Definitions and Explanations

The car squealed to an ungraceful halt and jerked me forward. I shut off the laptop and lay it down on the seat next to me. I peered outside the window. The field was empty, except for what looked like a couple of counselors. Puzzled, I scanned further. There was a tall building in the distance. "Mom," I said. "are you sure the camp starts at eight?"

She rummaged through her purse and finally pulled out a wrinkled brochure. She flattened in out, and opened it up. Indicating her spot on the page with her finger, she ran down the lines, mumbling under her breath. "Oh! I thought wrong. The camp doesn't start for another forty-five minutes!"

"Well, what are we going to do?" I asked. "No point in going back home now, we'd be late coming back here."

"I guess we could wait here."

"Okay."

I grabbed for the laptop when my mother asked, "What are you doing on there anyway?"

Pulling up the page on Nicholas Flamel again, I looked at the paragraphs. "You wouldn't believe me if I told you."

"Why do you say that?"

"It's about History."

"I'm a fanatic for History! Remember, that's why I became a teacher on the subject. I believe in the Knights of the Round Table, ancient conspiracies, Fantasy tales of dragons-- I do-- Uther Pendragon, Mr. and Mrs. Flamel, and even in the Loch Ness Monst--"

"You believe in Nicholas Flamel?"

"Yes. And his wife, Perenelle. How do you know about them."

"Not important." I said, as I stared her in the eyes. I looked down at the laptop.

Since there's only stuff on Nicholas Flamel, I'll ask her about the Book of Abraham, I thought.  "What do you know about the myth of Nicholas Flamel and the Book of Abraham?" I asked curiously.

A smile spread across her face. "Well, actually, they aren't myth."

"WHAT?" I said, dumbfounded.

"Mmmhhm. Surprised? Why? Nicholas Flamel was a man like any other. He was born in 1330. He was said to have died in 1418... said to have died, period. But his tomb is empty. He was a successful French scrivener and manuscript- seller who was deeply absorbed into the theory of the philosopher's stone-- a legendary, powerful alchemical tool that was said to have the ability to transform certain metals into gold. It was also believed to be a component of the elixir of life, useful for rejuvination and healing and even, the most common reason it was sought after... immortality. And this has not been forgotten. The very idea is hidden in many films or just there, plain and simple. In Harry Potter, Nicholas Flamel uses it to stay immortal... a fact in the world. He did in fact use it for immortality. Think of Midas. King Midas and 'the Midas touch'. Anything and everything he touched turned to gold.

"Nicholas Flamel did acheive his goal. He created the Philosopher's Stone. He used it to turn lead into gold. But he did not only do this," she paused. "He aquired a book. As an Alchemyst, he was envied for this. Many of his disciples turned on his to steal this, and even Queen Elizabeth I told her servet to steal it. He aquired the book of Abraham the Mage, also called: the Codex, a book of powerful alchemy that had many subjects. Magic; sorcery and black magics too, the instructions on how to brew the elixir of life, potions, new substances and how to create them, and so much more. Who wouldn't want that? He did in fact acheive immortality, along with his wife, Perenelle, who was ten years younger than he. How? Through the spell of Immortality.  Rumors spread that Nicolas Flamel never actually died and is still alive today. Since his recorded death people have claimed to have seen him and his wife roaming Paris. Witnesses claimed to have seen him in 1761 at an opera in Paris."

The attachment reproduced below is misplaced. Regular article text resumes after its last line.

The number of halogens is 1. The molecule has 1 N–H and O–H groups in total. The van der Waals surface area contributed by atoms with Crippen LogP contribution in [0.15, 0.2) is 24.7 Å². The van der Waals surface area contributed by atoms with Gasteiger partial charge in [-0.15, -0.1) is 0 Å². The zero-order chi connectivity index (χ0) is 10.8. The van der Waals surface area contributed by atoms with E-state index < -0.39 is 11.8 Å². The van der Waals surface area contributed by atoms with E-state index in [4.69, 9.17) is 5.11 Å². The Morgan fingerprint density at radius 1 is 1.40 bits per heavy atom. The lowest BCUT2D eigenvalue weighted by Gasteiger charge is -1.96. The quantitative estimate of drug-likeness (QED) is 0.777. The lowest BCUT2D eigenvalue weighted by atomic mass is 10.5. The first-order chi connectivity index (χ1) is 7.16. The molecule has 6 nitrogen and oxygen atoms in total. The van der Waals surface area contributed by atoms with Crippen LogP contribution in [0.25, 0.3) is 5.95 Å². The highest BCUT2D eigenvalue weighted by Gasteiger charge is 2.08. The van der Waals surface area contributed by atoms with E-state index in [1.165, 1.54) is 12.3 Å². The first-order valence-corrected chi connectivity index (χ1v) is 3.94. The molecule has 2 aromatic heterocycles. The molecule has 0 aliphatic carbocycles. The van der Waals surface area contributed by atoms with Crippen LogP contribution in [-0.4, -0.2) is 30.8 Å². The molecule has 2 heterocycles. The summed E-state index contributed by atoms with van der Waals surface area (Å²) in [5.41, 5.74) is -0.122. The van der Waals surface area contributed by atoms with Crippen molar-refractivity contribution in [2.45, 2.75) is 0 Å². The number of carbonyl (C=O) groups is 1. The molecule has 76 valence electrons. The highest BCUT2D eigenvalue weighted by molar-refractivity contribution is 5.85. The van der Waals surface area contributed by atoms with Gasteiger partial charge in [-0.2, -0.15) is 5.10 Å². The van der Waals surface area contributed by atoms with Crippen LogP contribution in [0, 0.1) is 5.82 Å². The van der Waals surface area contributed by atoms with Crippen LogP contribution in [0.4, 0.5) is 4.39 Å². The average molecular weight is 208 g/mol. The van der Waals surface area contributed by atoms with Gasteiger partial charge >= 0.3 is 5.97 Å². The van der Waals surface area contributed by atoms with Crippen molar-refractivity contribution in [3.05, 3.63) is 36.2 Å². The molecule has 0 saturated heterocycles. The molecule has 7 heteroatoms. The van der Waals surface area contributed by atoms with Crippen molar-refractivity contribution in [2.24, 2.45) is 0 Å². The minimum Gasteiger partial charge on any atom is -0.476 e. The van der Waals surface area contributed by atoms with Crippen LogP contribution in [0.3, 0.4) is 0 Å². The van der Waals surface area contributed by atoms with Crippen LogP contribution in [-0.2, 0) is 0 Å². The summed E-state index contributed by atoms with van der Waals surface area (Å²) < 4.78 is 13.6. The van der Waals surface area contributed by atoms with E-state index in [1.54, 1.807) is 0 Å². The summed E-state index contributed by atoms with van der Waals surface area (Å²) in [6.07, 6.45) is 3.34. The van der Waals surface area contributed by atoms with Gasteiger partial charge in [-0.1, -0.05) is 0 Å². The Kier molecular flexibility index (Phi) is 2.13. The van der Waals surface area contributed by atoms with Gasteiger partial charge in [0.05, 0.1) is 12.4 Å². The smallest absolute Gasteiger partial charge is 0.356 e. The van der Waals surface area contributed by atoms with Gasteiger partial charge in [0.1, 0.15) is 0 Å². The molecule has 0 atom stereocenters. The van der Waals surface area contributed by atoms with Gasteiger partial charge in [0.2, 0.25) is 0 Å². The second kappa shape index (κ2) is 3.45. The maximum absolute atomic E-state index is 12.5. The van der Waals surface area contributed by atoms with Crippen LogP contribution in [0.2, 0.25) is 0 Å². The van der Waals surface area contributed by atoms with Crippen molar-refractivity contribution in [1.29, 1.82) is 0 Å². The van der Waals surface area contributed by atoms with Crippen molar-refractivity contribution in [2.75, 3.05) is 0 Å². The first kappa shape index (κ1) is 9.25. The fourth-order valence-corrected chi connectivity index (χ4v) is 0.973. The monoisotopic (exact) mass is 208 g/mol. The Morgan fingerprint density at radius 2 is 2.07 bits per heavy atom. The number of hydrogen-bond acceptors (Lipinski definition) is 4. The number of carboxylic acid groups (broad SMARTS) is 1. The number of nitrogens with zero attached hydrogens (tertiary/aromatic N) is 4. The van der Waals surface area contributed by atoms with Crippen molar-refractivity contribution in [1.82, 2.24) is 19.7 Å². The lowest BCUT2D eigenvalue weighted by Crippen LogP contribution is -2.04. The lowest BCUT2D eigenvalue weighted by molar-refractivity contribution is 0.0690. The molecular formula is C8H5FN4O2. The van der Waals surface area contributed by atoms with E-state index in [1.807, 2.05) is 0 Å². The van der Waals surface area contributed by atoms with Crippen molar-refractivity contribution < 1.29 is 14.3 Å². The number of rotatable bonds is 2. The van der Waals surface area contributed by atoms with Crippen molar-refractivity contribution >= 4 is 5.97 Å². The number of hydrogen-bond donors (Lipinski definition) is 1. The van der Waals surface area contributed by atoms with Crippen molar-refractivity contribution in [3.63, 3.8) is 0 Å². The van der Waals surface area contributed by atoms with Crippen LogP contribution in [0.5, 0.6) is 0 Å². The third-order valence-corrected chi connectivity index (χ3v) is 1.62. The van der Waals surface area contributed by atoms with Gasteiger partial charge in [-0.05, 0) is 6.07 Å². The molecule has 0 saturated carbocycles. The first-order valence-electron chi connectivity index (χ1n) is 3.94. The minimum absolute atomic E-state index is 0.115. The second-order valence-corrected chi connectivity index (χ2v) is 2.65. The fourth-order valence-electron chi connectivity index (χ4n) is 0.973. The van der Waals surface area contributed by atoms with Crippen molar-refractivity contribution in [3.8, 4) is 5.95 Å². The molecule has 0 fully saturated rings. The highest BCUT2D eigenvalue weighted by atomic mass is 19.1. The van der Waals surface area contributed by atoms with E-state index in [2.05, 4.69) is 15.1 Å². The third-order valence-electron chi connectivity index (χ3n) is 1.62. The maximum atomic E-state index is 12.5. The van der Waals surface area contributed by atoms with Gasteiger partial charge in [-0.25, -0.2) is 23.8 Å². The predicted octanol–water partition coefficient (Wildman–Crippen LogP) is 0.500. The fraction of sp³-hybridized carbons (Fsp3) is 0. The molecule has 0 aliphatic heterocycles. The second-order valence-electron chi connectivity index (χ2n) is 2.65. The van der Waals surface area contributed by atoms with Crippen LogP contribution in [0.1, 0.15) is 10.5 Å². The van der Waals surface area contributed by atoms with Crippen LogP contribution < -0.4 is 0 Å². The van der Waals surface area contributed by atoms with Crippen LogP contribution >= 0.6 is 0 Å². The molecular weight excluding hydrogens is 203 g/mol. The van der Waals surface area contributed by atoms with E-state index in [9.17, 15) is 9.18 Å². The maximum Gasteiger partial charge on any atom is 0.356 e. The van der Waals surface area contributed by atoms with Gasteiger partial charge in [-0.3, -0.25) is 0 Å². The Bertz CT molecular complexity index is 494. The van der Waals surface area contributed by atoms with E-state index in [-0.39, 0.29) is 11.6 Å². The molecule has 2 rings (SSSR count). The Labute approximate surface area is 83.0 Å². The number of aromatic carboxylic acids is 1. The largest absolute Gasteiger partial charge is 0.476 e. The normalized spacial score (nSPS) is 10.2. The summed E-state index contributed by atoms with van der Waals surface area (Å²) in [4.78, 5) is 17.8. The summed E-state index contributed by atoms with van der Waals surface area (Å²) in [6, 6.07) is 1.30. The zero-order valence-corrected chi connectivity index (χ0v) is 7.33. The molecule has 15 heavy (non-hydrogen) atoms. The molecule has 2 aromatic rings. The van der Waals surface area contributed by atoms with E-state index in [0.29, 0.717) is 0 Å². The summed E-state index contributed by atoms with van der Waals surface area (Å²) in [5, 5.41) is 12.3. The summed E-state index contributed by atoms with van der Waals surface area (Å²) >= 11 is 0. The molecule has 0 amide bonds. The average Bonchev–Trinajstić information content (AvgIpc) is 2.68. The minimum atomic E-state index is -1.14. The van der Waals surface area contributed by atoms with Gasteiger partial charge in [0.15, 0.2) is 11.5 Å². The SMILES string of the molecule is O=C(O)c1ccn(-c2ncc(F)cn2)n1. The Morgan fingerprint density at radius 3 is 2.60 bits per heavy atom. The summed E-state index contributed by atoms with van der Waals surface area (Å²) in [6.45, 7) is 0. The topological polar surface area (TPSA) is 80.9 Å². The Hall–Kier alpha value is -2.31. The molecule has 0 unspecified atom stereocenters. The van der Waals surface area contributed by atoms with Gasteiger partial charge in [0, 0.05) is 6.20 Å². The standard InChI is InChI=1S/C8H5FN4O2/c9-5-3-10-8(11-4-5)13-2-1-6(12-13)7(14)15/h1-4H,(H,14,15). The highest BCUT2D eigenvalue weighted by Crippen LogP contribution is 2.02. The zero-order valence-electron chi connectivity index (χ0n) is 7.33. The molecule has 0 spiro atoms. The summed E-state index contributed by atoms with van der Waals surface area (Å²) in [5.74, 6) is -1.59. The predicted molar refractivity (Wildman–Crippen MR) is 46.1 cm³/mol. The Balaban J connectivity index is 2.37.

"And his wife?" I asked.

"Supposedly, she married Nicholas Flamel, true name pronounced Ni-co-la, at the age of thirty. She was said to be very enigmatic, very bright, but mysterious. No one really knows much about her. Some rumours say that she and her husbant could do magic and that they had to keep this secret for all eternity."

"Wierd."

"Well, when you really think of it, it really isn't. I've read a whole lot about Alchemy and the idea of it really isn't so far-fetched. I read an article on the Internet that expresses just how I feel about it. Alchemy seems like a crazy idea only believed by lunatics today. But, when you truthfully think about it and  look around you for just a slight moment, transmuation is just an everyday thing. When cooled to extreme temperatures, water becomes ice. When heated, it becomes steam. Cake turns from mushy mix to sinful, crumbling sponge when baked. Blue and yellow paints turn to green when mixed. And burning flames turn to dust when put out. They all seem so normal and go unoticed, but alchemists discovered more... amazing ones."

"Oh. That explains why it's locked. Because Nichols Flamel wouldn't have wanted it to be opened to easily..."

"What?"

"Oh, nothing. Hey, look! Forty minutes passed already! Gotta go! Bye mom!"

And I bolted out of the door.

The End

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